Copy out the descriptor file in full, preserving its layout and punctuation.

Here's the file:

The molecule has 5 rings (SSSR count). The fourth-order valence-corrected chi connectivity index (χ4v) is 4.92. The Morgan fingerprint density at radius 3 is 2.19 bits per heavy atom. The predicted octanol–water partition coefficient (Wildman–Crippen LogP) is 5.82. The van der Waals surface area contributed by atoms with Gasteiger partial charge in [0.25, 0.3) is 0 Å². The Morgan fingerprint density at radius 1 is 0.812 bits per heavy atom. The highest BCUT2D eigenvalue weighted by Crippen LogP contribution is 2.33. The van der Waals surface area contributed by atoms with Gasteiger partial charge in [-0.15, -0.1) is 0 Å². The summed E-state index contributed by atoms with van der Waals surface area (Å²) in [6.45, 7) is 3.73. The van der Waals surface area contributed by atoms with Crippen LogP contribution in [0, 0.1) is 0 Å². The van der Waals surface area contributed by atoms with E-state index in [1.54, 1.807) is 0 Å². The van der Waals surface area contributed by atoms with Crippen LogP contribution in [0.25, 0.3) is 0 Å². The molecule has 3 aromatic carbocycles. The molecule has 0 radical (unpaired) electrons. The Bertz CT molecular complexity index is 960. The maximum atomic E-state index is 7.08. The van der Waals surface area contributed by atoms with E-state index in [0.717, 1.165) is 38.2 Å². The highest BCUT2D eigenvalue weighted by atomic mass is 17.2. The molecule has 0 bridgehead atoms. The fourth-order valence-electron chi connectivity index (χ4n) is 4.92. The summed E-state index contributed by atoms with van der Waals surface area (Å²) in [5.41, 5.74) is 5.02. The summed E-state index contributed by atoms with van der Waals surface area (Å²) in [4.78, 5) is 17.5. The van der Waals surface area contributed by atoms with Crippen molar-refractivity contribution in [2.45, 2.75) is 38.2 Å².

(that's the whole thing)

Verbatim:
The molecule has 5 rings (SSSR count). The fourth-order valence-corrected chi connectivity index (χ4v) is 4.92. The Morgan fingerprint density at radius 3 is 2.19 bits per heavy atom. The predicted octanol–water partition coefficient (Wildman–Crippen LogP) is 5.82. The van der Waals surface area contributed by atoms with Gasteiger partial charge in [0.25, 0.3) is 0 Å². The Morgan fingerprint density at radius 1 is 0.812 bits per heavy atom. The highest BCUT2D eigenvalue weighted by Crippen LogP contribution is 2.33. The van der Waals surface area contributed by atoms with Gasteiger partial charge in [-0.15, -0.1) is 0 Å². The summed E-state index contributed by atoms with van der Waals surface area (Å²) in [6.45, 7) is 3.73. The van der Waals surface area contributed by atoms with Crippen LogP contribution in [0, 0.1) is 0 Å². The van der Waals surface area contributed by atoms with E-state index in [1.54, 1.807) is 0 Å². The van der Waals surface area contributed by atoms with Crippen LogP contribution in [0.25, 0.3) is 0 Å². The molecule has 3 aromatic carbocycles. The molecule has 0 radical (unpaired) electrons. The Bertz CT molecular complexity index is 960. The maximum atomic E-state index is 7.08. The van der Waals surface area contributed by atoms with E-state index in [0.717, 1.165) is 38.2 Å². The highest BCUT2D eigenvalue weighted by atomic mass is 17.2. The molecule has 0 bridgehead atoms. The fourth-order valence-electron chi connectivity index (χ4n) is 4.92. The summed E-state index contributed by atoms with van der Waals surface area (Å²) in [5.41, 5.74) is 5.02. The summed E-state index contributed by atoms with van der Waals surface area (Å²) in [4.78, 5) is 17.5. The van der Waals surface area contributed by atoms with Crippen molar-refractivity contribution in [2.45, 2.75) is 38.2 Å².